Mexico's `Asphalt Party' Rides a Faster Lane
Long the dutiful opposition, the conservative PAN has emerged as a strong new national force in the aftermath of August's elections
NEW leaders of this industrial city in the Mexican State of Nuevo Leon believe they have seen the future of Mexico - and it is blue and white.
Those colors are the symbols of the National Action Party, or PAN, which has played the role of dutiful opposition to Mexico's ruling Revolutionary Institutional Party (PRI) since the PAN's founding in 1939.
But in the wake of Mexico's Aug. 21 national elections, which gave the PAN presidential candidate a better-than-ever 26 percent of the vote, the conservative party is enjoying new vigor and a momentum that many Mexicans believe could take it to Mexico City's Los Pinos presidential palace in 2000.
``The PAN has slowly progressed since it first started winning local elections in the 1950s, but this is the first time it came in second in the presidential race,'' says Beatriz Livas Gonzalez, a professor of Mexican history at Tecnologico de Monterrey. ``The next election [in six years] could take it over the top.''
The August elections were also the first in which the PAN emerged as a truly national party, according to Federico Arreola, a political columnist for the Mexico City daily El Financiero. Citing a spreading of the party's electoral strength to states where before it had been nearly nonexistent, Mr. Arreola concludes that ``sustaining this growth will put the PAN in a position to defeat the PRI for the presidency in 2000.''
The race in Monterrey
A prime example of the PAN's growing strength was its victory in the race for mayor of Monterrey - capital of Nuevo Leon, an important industrial center, and Mexico's third-largest city.
The race was initially declared a very narrow PRI victory, but last month an election tribunal voided enough ballots due to irregularities to throw the mayoralty - and a major public-relations victory - to the PAN.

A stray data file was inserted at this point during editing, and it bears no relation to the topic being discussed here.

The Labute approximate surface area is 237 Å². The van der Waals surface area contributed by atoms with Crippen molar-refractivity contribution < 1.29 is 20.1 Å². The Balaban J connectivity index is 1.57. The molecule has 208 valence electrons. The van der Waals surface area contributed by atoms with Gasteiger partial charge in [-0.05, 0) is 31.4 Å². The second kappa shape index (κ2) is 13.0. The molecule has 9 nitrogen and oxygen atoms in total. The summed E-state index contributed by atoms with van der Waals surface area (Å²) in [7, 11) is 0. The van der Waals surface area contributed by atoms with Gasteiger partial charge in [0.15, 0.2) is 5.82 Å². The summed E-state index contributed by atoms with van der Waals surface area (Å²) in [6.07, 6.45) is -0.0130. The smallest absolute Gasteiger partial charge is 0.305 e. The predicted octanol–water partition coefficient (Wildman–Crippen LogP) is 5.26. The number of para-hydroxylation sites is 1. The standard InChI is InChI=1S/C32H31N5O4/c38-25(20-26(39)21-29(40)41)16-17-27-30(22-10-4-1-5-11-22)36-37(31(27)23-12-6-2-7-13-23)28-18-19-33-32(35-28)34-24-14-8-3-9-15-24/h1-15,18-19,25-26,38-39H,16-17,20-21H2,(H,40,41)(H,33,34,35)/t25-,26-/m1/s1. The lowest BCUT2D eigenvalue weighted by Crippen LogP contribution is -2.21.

``All of Mexico now knows that the rule of law prevailed here and the PAN will govern Monterrey,'' says Jesus Hinojosa Tijerna, the city's PAN-ista mayor-elect. Moreover, he adds, the PAN will now govern nearly 80 percent of the state's population - putting it in an excellent position, he believes, to take Nuevo Les governorship for the first time in 1997 state elections.
Voters' tiring of the PRI in its 65-year-old role as all-powerful state party, and a growing desire among Mexico's expanding middle classes for a pluralistic political system, are combining to give the PAN a new push, analysts agree. ``The PAN has long been associated with efforts to democratize the political system, so as that democratization has become a national theme, it has helped the PAN,'' Ms. Livas says.
The PAN has also developed a reputation for clean, local administration in the municipalities it governs, distinguishing it from the corruption-tainted PRI.
Further progress by the PAN and other opposition parties depends in part on reforms needed to make Mexico's electoral politics a more-even playing field.